When reading The Hound of the Baskervilles through a gothic literature lens, it becomes very clear that this book shares elements with gothic literature. Based on the video we saw in class, gothic literature contains a variety of different tropes. A couple of these tropes include the uncanny and the supernatural, both of which I found within this novel.
“Dr Mortimer looked strangely at us for an instant, and his voice sank almost to a whisper as he answered: Mr Holmes, they were the footprints of a gigantic hound!”(p.20). The tone and content of this quote resonate with me like that of a campfire scary story or a Scooby Doo episode. Most campfire scary stories and Scooby Doo episodes revolve around an uncanny element or mystery, exactly like many gothic novels. In this case that uncanny element is the gigantic hound.
“Since the tragedy, Mr Holmes, there have come to my ears several incidents which are hard to reconcile with the settled order of Nature”(p.24). This quote brings to attention the concept of supernatural vs. nature. If something cannot be understood as a part the “settled” or known nature, then it must be of supernatural origin. With that logic in mind, the “gigantic hound” must be supernatural until it is proven natural. Just like the uncanny element or mystery in a Scooby Doo episode appears to be supernatural in almost all aspects, until it is discovered that the “insert random Scooby Doo monster” is just a man in a really good costume.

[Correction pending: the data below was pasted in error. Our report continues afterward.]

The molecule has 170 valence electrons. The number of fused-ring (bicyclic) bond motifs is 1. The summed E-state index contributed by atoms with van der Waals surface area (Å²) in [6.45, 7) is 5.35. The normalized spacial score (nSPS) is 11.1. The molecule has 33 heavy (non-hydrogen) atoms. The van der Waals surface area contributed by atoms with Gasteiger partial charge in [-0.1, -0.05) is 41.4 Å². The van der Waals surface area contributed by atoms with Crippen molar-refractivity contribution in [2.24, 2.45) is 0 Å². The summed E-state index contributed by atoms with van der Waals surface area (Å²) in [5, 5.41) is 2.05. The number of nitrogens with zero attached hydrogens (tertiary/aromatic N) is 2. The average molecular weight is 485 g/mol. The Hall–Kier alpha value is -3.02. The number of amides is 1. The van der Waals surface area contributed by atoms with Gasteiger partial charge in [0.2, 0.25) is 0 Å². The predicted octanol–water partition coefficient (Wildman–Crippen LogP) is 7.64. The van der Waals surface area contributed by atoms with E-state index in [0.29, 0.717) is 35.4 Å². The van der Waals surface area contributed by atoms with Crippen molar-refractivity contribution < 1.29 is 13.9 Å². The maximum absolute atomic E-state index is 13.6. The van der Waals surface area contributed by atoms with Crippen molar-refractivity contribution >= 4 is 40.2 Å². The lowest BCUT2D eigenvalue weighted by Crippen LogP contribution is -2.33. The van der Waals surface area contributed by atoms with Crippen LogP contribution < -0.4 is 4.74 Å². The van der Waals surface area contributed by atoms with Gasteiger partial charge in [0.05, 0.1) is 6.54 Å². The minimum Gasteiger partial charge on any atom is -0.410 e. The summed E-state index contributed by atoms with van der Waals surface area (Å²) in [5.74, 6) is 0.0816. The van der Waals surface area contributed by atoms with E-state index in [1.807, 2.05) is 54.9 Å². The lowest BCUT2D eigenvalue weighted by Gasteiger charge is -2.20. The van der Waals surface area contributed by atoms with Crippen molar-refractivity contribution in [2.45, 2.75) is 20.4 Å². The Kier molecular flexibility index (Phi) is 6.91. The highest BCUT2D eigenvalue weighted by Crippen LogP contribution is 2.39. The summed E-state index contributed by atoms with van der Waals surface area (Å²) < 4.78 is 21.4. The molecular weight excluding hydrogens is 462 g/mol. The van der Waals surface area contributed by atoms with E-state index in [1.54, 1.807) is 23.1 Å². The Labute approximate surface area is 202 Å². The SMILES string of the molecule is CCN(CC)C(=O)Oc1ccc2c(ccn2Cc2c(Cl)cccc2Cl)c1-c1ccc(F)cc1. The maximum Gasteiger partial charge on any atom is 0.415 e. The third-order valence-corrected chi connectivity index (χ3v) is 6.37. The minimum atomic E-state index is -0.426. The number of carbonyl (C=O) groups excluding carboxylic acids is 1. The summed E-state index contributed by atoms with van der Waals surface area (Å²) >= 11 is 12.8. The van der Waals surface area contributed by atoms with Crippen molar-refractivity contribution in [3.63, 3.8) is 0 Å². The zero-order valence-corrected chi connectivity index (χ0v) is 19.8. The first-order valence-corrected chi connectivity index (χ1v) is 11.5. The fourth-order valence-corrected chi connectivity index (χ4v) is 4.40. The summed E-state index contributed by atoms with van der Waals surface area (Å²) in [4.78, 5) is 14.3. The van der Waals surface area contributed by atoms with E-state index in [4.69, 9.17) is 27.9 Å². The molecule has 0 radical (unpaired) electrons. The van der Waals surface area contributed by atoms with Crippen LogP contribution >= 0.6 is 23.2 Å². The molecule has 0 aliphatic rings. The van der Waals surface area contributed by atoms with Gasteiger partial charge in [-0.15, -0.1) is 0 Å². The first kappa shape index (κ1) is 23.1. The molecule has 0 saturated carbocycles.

When reading this novel without looking at it through any particular lens, it is obvious that it is a detective novel. The first mention of Sherlock Holmes essentially places this novel immediately within the detective novel genre. The discovery of gothic tropes only add to the novel’s story, thus making it more compelling and interesting.